Two years ago, I was nervously waiting for Joan Rivers to arrive for rehearsal with local musicians the Flynn had hired as her musical back up. I expected a feral tigress; instead I welcomed a kindly grandmother type, chicly dressed in black.
She got right down to work. Going through musical cues, the comedian told the band, “I really like you, but when the show starts I might not be so nice. Don’t take it personally.” At one point, she explained, “I will fall down and beg you to help me up, but don’t make a move. It’s funnier that way, and I like funny.”
Local comedian Jason Lorber had been invited to perform a short warm-up set. After his sound check, Rivers told him, “Don’t worry if you bomb, the audience is here to see me.” Not the most reassuring praise for a fellow artist.
After the rehearsal, I handed Ms. Rivers her check in an envelope that she immediately opened. “It’s the right amount, thank you,” she said with a smile and a wink. This was an artist who knew her finances.
Hours later, her raspy, foul-mouthed brilliance came alive on stage. My jaw dropped as she began her barrage of insults: telling the old people to leave, attacking the obese, and chiding the lesbians who didn’t love her as much as the gays. Nothing was off limits, and the audience at first seemed uncomfortable.
Within a few minutes, however, we relaxed as she goaded us to “Oh, grow up!” and laughed at things no one else would dare talk about in public. This brash idiosyncratic icon was in top form, demonstrating her life-long mantra, “Life is tough, so you better laugh at everything.”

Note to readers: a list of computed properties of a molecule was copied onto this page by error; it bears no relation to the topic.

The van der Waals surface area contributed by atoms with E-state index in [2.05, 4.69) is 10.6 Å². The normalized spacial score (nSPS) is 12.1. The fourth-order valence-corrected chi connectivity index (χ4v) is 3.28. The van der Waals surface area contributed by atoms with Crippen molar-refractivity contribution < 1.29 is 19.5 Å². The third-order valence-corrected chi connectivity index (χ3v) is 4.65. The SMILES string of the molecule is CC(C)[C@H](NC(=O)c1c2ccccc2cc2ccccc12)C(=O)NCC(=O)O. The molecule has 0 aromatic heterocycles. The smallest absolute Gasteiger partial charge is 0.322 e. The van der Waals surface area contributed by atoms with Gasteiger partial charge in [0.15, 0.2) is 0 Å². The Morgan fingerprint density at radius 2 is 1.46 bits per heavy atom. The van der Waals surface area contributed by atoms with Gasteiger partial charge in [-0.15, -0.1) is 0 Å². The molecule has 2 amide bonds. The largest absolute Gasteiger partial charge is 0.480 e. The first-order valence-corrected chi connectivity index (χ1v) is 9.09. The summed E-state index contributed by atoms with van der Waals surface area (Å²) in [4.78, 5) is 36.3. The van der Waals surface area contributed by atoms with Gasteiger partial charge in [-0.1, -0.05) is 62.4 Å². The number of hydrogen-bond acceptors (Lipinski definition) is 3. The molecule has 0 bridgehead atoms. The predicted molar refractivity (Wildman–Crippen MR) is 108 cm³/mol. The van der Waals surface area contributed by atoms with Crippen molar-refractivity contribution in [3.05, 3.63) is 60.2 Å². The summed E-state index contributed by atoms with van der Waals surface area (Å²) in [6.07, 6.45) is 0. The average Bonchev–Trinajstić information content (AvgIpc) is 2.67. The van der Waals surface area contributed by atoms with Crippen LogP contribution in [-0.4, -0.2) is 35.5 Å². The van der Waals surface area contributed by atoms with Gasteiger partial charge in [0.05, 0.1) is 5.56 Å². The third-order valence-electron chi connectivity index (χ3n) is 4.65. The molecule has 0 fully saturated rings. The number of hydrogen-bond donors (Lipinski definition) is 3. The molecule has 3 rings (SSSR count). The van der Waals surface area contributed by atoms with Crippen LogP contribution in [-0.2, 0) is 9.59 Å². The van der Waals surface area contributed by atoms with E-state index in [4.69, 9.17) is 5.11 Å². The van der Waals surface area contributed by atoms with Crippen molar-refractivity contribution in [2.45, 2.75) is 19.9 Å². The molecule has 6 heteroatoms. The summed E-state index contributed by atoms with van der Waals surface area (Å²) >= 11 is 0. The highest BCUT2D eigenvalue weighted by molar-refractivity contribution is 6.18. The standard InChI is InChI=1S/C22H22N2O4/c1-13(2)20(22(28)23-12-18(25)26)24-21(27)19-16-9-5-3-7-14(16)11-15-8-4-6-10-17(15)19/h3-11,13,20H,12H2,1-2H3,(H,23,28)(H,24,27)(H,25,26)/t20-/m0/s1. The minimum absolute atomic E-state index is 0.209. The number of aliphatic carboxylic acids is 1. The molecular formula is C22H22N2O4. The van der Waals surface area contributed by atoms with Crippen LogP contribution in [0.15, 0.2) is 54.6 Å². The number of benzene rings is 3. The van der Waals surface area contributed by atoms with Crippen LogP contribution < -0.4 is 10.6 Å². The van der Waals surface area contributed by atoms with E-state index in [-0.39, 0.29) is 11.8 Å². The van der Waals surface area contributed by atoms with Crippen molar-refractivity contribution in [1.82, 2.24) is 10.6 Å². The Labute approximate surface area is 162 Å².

After the performance, she had agreed to do a ‘Meet and Greet’ with Flynn supporters. Instructions were precise: visitors were to stand in line and Ms. Rivers would pose for photographs. And that she did, smiling for each and every photo-op until the last person got their memento.
What an honor it was to present this legend. Fifty years ago she broke down the male bastion of comedy on mainstream television. Then, through personal tragedies and professional setbacks, she continually reinvented herself: day-time talk show host, shopping network maven, celebrity apprentice, reality show star, and red carpet fashionista. “Can we talk?” was always her invitation as she tackled societal taboos with irrepressible chutzpah.
On her way out of the Flynn that evening, she turned to me and sweetly said, “Thank you for bringing me to your beautiful theatre. Hope you will have me back.”
You are most welcome Joan Rivers. You were such a fierce artist, a comic genius with unstoppable determination. Thank you for all the laughter you allowed us.